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A number of colonial waterbird species have been documented nesting on roof-tops throughout Europe and North America. The most common hypothesis explaining why gulls (Laridae) select roof-tops for nesting has been that population growth rates are higher than territory vacancy rates in traditional (island) habitat, suggesting that roof-tops are a non-preferred habitat. Roof-top habitat may actually be equal to or higher quality than island habitat as anthropogenic food is abundant and lower nest density may lead to lower intraspecific aggression and predation. During 2011–2012, reproductive effort and success was monitored in a regionally declining population of Herring Gulls (Larus argentatus) nesting on roof-tops in Portland, Maine, USA, and a nearby island-nesting colony on Appledore Island, Maine. Clutch size was lower in the roof-top colony, but egg volume did not differ between sites. Herring Gulls in the roof-top colony had lower hatching success but greater survival to day 30 for chicks that hatched than for those breeding in the island colony. The average number of chicks per nest to reach day 30 was 0.72 on the roof-tops and 0.84 on the island. This shows, therefore, that roof-top nesting may be an adaptive reproductive strategy even under scenarios with reduced competition for nesting territories on traditional nesting islands.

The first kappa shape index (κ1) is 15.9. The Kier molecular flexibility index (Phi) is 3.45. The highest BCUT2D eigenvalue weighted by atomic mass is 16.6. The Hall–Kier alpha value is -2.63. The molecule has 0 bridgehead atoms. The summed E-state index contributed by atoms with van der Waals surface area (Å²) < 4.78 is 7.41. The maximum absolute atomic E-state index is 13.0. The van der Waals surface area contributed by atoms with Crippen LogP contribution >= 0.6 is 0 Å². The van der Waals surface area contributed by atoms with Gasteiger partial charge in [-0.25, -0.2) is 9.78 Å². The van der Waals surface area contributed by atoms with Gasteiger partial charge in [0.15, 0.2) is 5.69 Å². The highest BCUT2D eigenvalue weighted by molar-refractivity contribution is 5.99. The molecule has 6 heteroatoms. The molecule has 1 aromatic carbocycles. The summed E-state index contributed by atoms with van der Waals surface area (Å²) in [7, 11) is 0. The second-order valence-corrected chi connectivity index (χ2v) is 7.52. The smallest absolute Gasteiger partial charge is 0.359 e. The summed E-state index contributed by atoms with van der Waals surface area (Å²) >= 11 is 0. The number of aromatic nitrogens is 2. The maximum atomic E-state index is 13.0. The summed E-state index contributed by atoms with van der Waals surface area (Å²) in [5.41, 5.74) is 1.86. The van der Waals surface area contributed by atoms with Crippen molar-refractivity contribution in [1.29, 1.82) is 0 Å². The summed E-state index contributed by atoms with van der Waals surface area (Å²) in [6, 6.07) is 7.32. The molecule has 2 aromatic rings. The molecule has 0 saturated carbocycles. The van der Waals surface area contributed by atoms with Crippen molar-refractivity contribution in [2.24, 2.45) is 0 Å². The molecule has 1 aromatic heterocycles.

Available here by permission of the publisher, Waterbird Society. Originally published:

Perlut, N.G., D.N. Bonter, J.C. Ellis, and M.S. Friar. 2016. Roof-top nesting in a declining population of Herring Gulls (Larus argentatus) in Portland, Maine, USA. Waterbirds 39(sp 1):68-73. DOI:

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